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  • Film for thought: Professor Johannes von Moltke puts a learned lens on Berlin’s film scene


Film for thought: Professor Johannes von Moltke puts a learned lens on Berlin’s film scene

Our film editor sat down with professor and American Academy in Berlin fellow Johannes von Moltke to talk Berlinale favourites and the city's independent streak.

Photo: Annette Hornischer / American Academy in Berlin

Johannes von Moltke is professor of Germanic languages and literatures, and of film, television and media, at the University of Michigan. He edits the book series Screen Cultures: German Film and the Visual and has published numerous articles and books, most recently the English edition of the last letters exchanged by his grandparents, WWII dissidents Helmuth James and Freya von Moltke. This semester he is a fellow at the American Academy in Berlin, where he is researching the cultural politics of the New Right.

What is unique to the film culture here in Berlin?

Well, to begin with, there’s the Berlinale. Its audiences are one of the surest indicators of what’s unique about film culture in this city and at this A-list festival. In all the shows I went to – whether in the mornings, during the lunch hour, in the late afternoons or into the night – and no matter whether I found myself at large venues like the Berlinale Palast, at classic but off-the-beaten-path Berlinale locations like the Akademie der Künste in Tiergarten or in the various district cinemas of the ‘Berlinale Goes Kiez’ program, I don’t think I saw more than one or two dozen empty seats overall.

I’ve always enjoyed the sheer breadth of film offerings in this city with its many decentralised cinemas.

There’s just such an enthusiasm for the festival among Berliners and international audiences alike. To me, this didn’t square with the lukewarm reporting I saw in the press about the festival’s administrative worries or its supposed lack of glamour (by which people just tend to mean: Hollywood stars). Of course, that’s just a few days in February. For the rest, I’ve always enjoyed the sheer breadth of film offerings in this city with its many decentralised cinemas. And it’s always been strong in screening films in their original languages and with subtitles.

Can you tell us more about the book series you edit, ‘Screen Cultures: German Film and the Visual’?

The series, which is well into its second decade by now, was designed as an outlet for books – both monographs and anthologies – that focus on German cinema in its broadest sense. We’ve been fortunate to acquire great volumes on topics ranging across the breadth of German and Austrian film history. One of my favourite volumes remains The New History of German Cinema, which offers bite-size glimpses of events that make up the overall history the title promises.

We were particularly excited to publish a spin-off series of about a dozen titles under the ‘German Film Classics’ imprint, which devotes each volume to the close, contextual analysis of one film – ranging from Weimar-era titles right up to recent films like Christian Petzold’s Phoenix or Maren Ade’s comedy Toni Erdmann. They’re designed to be accessible and readable for students and the cinephile public alike, and although it turned out to be a shorter run than we’d initially hoped for, we’re really proud of each of those books.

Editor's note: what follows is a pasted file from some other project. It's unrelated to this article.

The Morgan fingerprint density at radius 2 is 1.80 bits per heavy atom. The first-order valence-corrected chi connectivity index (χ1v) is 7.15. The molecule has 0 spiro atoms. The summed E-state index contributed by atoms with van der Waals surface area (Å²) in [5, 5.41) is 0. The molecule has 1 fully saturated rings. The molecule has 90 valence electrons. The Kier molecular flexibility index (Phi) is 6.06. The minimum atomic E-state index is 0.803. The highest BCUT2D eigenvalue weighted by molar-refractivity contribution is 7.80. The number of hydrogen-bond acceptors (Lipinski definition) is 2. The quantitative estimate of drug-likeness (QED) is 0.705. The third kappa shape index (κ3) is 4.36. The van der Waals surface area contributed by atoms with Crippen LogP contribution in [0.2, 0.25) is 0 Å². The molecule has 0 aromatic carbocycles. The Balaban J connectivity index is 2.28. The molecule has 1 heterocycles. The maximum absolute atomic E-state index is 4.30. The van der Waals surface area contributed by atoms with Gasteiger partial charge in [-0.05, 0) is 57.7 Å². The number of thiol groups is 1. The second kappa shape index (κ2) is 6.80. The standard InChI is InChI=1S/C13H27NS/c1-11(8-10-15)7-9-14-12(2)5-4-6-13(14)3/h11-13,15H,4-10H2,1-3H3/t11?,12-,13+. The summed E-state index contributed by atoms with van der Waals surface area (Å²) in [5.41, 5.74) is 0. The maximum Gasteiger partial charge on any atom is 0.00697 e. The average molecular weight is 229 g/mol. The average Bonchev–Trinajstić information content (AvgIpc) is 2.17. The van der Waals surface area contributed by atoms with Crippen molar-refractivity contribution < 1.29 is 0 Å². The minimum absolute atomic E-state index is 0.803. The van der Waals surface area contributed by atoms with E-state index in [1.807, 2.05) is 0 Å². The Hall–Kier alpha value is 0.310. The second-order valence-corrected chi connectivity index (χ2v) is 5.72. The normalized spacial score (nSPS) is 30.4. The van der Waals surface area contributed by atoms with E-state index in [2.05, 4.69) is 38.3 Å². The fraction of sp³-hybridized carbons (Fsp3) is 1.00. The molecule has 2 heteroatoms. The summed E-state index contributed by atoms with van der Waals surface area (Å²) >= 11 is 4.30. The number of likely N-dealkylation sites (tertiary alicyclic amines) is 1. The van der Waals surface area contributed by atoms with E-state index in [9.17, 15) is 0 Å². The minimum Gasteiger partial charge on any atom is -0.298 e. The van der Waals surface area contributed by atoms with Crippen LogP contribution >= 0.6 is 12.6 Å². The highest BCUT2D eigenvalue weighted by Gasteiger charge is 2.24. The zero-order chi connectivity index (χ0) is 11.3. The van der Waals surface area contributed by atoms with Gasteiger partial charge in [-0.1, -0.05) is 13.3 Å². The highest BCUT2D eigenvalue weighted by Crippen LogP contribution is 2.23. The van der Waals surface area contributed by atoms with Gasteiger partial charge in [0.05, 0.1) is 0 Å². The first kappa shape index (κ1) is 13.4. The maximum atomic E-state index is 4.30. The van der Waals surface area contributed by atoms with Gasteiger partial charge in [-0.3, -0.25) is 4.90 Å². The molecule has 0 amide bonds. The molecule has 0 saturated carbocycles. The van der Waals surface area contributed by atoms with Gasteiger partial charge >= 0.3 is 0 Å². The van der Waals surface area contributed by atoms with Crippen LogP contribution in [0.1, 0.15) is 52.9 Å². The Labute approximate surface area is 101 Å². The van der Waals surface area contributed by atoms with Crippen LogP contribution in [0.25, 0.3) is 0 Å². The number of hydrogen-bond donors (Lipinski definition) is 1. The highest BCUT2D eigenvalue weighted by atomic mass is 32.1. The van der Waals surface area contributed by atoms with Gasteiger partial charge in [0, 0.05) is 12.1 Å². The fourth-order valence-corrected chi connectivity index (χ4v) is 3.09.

Are there any film releases in 2024 that you are looking forward to here in Berlin?

By now, a lot of people have seen it, but I’ve not yet gotten around to watching The Zone of Interest – the title of which describes pretty much what the film is for me, as a cinematic reflection on what it means to represent Auschwitz, the Holocaust and the history of National Socialism. It features the fabulous Sandra Hüller, who’s been racking up all the acting prizes out there during this awards season – the film touches multiple overlapping zones of interest for me.

There are also a few films that I got to see at the Berlinale which I hope will also make it to theaters in the near future, including Andreas Dresen’s drama of youthful anti-Nazi resistance, In Liebe, Eure Hilde, or Ruth Beckermann’s school-room documentary Favoriten, definitely one of my festival favourites.

That said, aside from new releases, I always love to see what might be playing again, sometimes after many years or even decades, at venues like the Arsenal, the Zeughauskino at the German Historical Museum or the Filmmuseum Potsdam. In addition to a lively and up-to-date film culture, there’s also so much film history to be had in the Berlin metro area.

One of Von Moltke’s favourite film from the Berlinale: Favoriten D: Ruth Beckermann.

Lastly, where’s your favourite spot to catch a film here in Berlin?

That’s a tough one. Although I don’t particularly like its screening rooms, I have a soft spot for the Moviemento in Kreuzberg, one of the oldest, and longest-running cinemas in Berlin, if not Germany – it opened in 1907! But there are so many great options to choose from: from the luxury seats at Zoo Palast to the “Ostmoderne” of [Kink] International, from the cavernous Odeon with its reliable fare of English-language films to the tiny storefront cinemas that dot the town.

Although Berlin’s got them, my recommendation would always be to shy away from the cineplexes and seek out one of the one- or two-screen theatres where you can support your neighbourhood cultural programming!

  • Register for Johannes von Moltke’s May 7 public lecture here.